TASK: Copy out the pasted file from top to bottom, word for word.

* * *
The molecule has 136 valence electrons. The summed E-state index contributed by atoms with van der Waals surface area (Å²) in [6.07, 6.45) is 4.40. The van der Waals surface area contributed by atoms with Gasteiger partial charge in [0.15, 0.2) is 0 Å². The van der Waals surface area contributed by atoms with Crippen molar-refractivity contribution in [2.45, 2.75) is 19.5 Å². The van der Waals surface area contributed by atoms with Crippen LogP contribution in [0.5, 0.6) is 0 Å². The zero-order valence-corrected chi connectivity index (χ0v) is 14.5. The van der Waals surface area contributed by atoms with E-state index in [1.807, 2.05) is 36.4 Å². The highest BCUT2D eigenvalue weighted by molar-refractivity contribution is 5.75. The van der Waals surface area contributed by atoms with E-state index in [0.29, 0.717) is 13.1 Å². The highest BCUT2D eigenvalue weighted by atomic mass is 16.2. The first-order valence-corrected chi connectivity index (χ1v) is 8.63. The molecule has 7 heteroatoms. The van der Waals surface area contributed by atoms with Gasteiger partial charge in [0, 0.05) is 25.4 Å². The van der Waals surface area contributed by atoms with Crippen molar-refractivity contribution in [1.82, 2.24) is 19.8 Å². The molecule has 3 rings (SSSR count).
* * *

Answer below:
The molecule has 136 valence electrons. The summed E-state index contributed by atoms with van der Waals surface area (Å²) in [6.07, 6.45) is 4.40. The van der Waals surface area contributed by atoms with Gasteiger partial charge in [0.15, 0.2) is 0 Å². The van der Waals surface area contributed by atoms with Crippen molar-refractivity contribution in [2.45, 2.75) is 19.5 Å². The van der Waals surface area contributed by atoms with Crippen LogP contribution in [0.5, 0.6) is 0 Å². The zero-order valence-corrected chi connectivity index (χ0v) is 14.5. The van der Waals surface area contributed by atoms with E-state index in [1.807, 2.05) is 36.4 Å². The highest BCUT2D eigenvalue weighted by molar-refractivity contribution is 5.75. The van der Waals surface area contributed by atoms with E-state index in [0.29, 0.717) is 13.1 Å². The highest BCUT2D eigenvalue weighted by atomic mass is 16.2. The first-order valence-corrected chi connectivity index (χ1v) is 8.63. The molecule has 7 heteroatoms. The van der Waals surface area contributed by atoms with Gasteiger partial charge in [0, 0.05) is 25.4 Å². The van der Waals surface area contributed by atoms with Crippen molar-refractivity contribution in [1.82, 2.24) is 19.8 Å². The molecule has 3 rings (SSSR count).